Fig. 5. Variations in the measured positions ya and yb for cameras A and B, respectively, while the target was translated along the (a) Z and (b) X directions by 340 μm.
Fig. 6. Variations in the measured positions (a) ya and yb and (b) xa and xb for cameras A and B, respectively, while the target was translated along the Y direction by 240 μm.

5. METHOD DEMONSTRATION AND PERFORMANCE

Various experiments were carried out for the demonstration of the method and for the evaluation of the performance obtained. Figures 79 present the resulting data while an axial displacement of 10 μm was applied to the servo-controlled PZT along the X, Y, and Z directions, respectively. In each case, we present the reconstructed translation as well as the deviation from a straight line. We observe the ability of the method to detect and reconstruct target translations along the three directions. The standard deviations observed are 37, 33, and 45 nm for the X, Y, and Z directions, respectively. We may notice that these data are not affected by the systematic errors due to the misalignment and that the nonlinearities discussed previously have a low impact because of the short excursion of 10 μm relative to the pattern period of 150 μm. These deviations from a straight line are nevertheless representative of the ultimate capabilities of the method with respect to the SNR allowed by the devices used experimentally. By applying the usual statistical rule [10

10. R. J. Hansman, “Characteristics of instrumentation,” in The Measurement, Instrumentation, and Sensors Handbook, J. G. Webster, ed. (Springer-Verlag, 1999).

], a good evaluation of the method resolution corresponds to three times the standard deviation observed, i.e., better than 0.15 μm for the results of Figs. 79. This estimation is comparable to the theoretical limit of P/N of grid methods based on Fourier transforms [11

11. B. Zhao and A. Asundi, “Microscopic grid methods—resolution and sensitivity,” Opt. Laser Eng. 36, 437–450 (2001). [CrossRef]

], where P is the pattern period and N is the pixel number (1280×1024 in our case).

Fig. 7. Reconstructed target translation along X versus (a) the position given by the PZT capacitive sensor and (b) deviation from a straight line (standard deviation: 0.037 μm).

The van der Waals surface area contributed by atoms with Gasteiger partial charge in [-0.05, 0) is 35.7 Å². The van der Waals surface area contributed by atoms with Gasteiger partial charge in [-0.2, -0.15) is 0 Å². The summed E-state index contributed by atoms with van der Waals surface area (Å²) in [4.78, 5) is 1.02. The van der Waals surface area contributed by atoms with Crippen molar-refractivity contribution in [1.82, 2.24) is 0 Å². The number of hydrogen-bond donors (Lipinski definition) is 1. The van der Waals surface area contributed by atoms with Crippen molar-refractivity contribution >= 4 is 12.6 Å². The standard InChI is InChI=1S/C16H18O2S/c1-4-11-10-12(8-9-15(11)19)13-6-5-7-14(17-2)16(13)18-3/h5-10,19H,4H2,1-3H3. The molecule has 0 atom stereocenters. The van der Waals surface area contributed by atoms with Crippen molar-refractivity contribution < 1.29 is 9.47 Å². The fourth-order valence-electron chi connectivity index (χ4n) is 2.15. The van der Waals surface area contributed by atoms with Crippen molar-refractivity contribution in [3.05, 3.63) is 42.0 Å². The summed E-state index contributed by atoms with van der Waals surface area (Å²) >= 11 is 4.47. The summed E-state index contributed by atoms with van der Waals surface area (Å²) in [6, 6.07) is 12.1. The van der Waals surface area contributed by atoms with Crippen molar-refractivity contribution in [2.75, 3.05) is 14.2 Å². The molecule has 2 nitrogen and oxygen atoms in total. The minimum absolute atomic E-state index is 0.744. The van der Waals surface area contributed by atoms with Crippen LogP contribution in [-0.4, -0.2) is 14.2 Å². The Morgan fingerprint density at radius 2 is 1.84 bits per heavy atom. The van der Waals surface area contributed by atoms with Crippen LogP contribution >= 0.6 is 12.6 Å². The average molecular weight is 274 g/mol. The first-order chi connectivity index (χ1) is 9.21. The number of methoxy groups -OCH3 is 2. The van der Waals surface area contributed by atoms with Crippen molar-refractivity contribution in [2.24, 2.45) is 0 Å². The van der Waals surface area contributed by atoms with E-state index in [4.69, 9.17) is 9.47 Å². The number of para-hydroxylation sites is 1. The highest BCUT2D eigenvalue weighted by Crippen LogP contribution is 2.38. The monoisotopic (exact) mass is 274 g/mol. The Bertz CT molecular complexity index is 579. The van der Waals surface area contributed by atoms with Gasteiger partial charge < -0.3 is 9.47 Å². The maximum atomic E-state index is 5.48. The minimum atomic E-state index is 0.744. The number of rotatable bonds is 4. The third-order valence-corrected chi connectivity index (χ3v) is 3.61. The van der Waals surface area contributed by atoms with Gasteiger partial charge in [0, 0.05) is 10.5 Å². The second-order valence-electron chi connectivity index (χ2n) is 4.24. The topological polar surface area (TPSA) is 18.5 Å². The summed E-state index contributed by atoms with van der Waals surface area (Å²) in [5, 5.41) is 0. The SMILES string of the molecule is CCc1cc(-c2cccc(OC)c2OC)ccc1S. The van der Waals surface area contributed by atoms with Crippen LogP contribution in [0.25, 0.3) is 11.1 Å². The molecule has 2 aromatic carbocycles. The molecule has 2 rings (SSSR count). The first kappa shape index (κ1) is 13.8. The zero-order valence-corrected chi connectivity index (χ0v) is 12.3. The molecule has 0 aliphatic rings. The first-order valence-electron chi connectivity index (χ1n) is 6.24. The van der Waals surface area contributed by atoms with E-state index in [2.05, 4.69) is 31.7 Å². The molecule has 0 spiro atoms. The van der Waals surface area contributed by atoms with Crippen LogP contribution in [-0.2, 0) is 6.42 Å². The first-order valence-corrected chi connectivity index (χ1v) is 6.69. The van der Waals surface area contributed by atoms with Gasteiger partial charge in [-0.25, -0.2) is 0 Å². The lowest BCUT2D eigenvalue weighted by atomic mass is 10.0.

Fig. 8. Reconstructed target translation along Y versus (a) the position given by the PZT capacitive sensor and (b) deviation from a straight line (standard deviation: 0.045 μm).
Fig. 9. Reconstructed target translation along Z (a) versus the position given by the PZT capacitive sensor and (b) deviation from a straight line (standard deviation: 0.033 μm).

Figures 10 and 11 demonstrate the capabilities of the method to reconstruct 3D translations. For that purpose, a spiral-like displacement was applied to the PZT transducer supporting the PPP. We observe that the 3D motions are properly reconstructed even for an excursion larger than the period of the PPP. The mismatch observed between the reconstructed data (black) and the PZT positions returned by its capacitive sensor (red) are due to the setup misalignment discussed previously. The compensation for this mismatch can be obtained by applying a system coordinate transformation after setup calibration.

Fig. 10. Reconstruction of a 3D spiral-like translation applied to the PZT tranducer. Black: reconstructed position; red: position returned by the PZT capacitive sensor. (a) 3D view, (b) front view, (c) side view.
Fig. 11. Same as Fig. 10 with a displacement range larger than the period of the PPP.

Fig. 12. Reconstruction of an extended 3D translation (Δx=7mm, Δy=10mm, Δz=7mm).